before but not after the twentieth nineteenth birthday of the child. A child adjudicated delinquent for a probation violation or held in contempt for violation of a prior court order may be placed on probation for up to an additional six months, not to exceed the child's nineteenth birthday. When a child is adjudicated for multiple offenses, the maximum term of probation shall be calculated based on the most severe adjudicated offense. Probation means casework services during a continuance of the case. Probation must not be ordered or administered as punishment but as a measure for the protection, guidance, and well-being of the child and the child's family. Probation methods must be directed to the discovery and correction of the basic causes of maladjustment and to the development of the child's personality and character, with the aid of the social resources of the community. As a condition of probation, the court may order the child to participate in a community mentor program as provided for in Section 63-19-1430. The court may impose monetary restitution or participation in supervised work or community service, or both, as a condition of probation. The Department of Juvenile Justice, in coordination with local community agencies, shall develop and encourage employment of a constructive nature designed to make reparation and to promote the rehabilitation of the child. When considering the appropriate amount of monetary restitution to be ordered, the court shall establish the monetary loss suffered by the victim and then weigh and consider this amount against the number of individuals involved in causing the monetary loss, the child's particular role in causing this loss, and the child's ability to pay the amount over a reasonable period of time. The order for monetary restitution must specify a monthly payment schedule that will result in full payment for the established amount of restitution by the end of the child's probationary period. In the absence of a monthly payment schedule, the Department of Juvenile Justice shall impose a payment schedule of equal monthly payments that will result in full restitution being paid by the end of the child's probationary period. If the court determines at a contempt of court hearing that the basis for holding the child in contempt is that the child has wilfully failed to pay restitution, the court shall make specific findings on the record of the child's wilful failure to pay and shall issue an order, other than a commitment order, that addresses the child's failure to pay. The Department of Juvenile Justice shall develop a system for the transferring of court-ordered restitution from the child to the victim or owner of property injured, destroyed, or stolen. As a condition of probation the court may impose upon the child a fine not exceeding two hundred dollars when the offense is one in which a magistrate, municipal, or circuit court judge has the authority to impose a fine. A fine may be imposed when commitment is suspended but not in addition to commitment;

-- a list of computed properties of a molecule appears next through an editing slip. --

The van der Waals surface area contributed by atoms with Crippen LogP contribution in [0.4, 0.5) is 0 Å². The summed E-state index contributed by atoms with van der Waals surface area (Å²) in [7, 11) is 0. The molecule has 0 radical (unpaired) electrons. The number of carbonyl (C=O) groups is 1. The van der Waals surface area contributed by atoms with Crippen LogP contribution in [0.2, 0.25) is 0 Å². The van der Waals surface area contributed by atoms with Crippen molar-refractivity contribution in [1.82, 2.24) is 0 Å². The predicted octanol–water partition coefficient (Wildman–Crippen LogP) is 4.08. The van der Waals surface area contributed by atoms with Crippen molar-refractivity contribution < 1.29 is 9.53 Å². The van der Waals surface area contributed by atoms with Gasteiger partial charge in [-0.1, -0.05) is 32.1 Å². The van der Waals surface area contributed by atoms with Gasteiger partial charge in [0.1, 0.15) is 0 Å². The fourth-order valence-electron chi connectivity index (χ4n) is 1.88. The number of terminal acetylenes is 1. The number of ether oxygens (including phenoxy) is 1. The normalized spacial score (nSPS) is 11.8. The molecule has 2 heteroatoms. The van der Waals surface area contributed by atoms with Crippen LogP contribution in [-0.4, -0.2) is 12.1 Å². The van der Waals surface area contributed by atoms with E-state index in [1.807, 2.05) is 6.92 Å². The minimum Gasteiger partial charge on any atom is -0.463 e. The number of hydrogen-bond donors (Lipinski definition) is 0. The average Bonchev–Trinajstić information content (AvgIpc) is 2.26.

(6) require that a child under twelve years of age who is adjudicated delinquent for an offense listed in Section 23-3-430(C) be given appropriate psychiatric or psychological treatment to address the circumstances of the offense for which the child was adjudicated;
(7) place a child on administrative supervision with the Department of Juvenile Justice for a period of up to one year in order to pay a fine, complete community service, or other sanction. Administrative supervision is not probation, and administrative supervision terminates automatically upon completion of the ordered sanction; and
(8) dismiss the petition or otherwise terminate its jurisdiction at any time on the motion of either party or on its own motion."
B. Section 63-19-1410 of the 1976 Code is amended by adding an appropriately lettered subsection at the end to read:
"( ) Whenever a child, who has not previously been adjudicated delinquent for a criminal offense, pleads guilty to or is found guilty of a nonviolent crime, as defined in Section 16-1-60, the court, without entering an adjudication of delinquency and with the consent of the child and the child's attorney, may defer further proceedings and place the child on probation, upon terms and conditions as it requires. Upon violation of a term or condition of probation imposed by the court, the court shall enter an adjudication of delinquency and proceed as otherwise provided. Upon fulfillment of the terms and conditions of probation, the court shall issue an order which dismisses the associated charges. Deferred dismissal under this section must occur only once with respect to any child. Charges dismissed under a deferred dismissal are not considered an adjudication for purposes of disqualifications or disabilities imposed by law upon an individual adjudicated or convicted of a crime."
SECTION 11. Section 63-19-1440 of the 1976 Code is amended to read:
"Section 63-19-1440. (A) A child, after the child's twelfth birthday and before the eighteenth birthday or while under the jurisdiction of the family court for disposition of
an a criminal offense that occurred prior to the child's eighteenth birthday, may be committed to the custody of the Department of Juvenile Justice which shall arrange for placement in a suitable corrective rehabilitative environment. Children under the age of twelve years may be committed only to the custody of the department which shall arrange for placement in a suitable corrective rehabilitative environment other than institutional confinement. No child under the age of eighteen years may be committed or sentenced to any other penal or correctional institution of this State.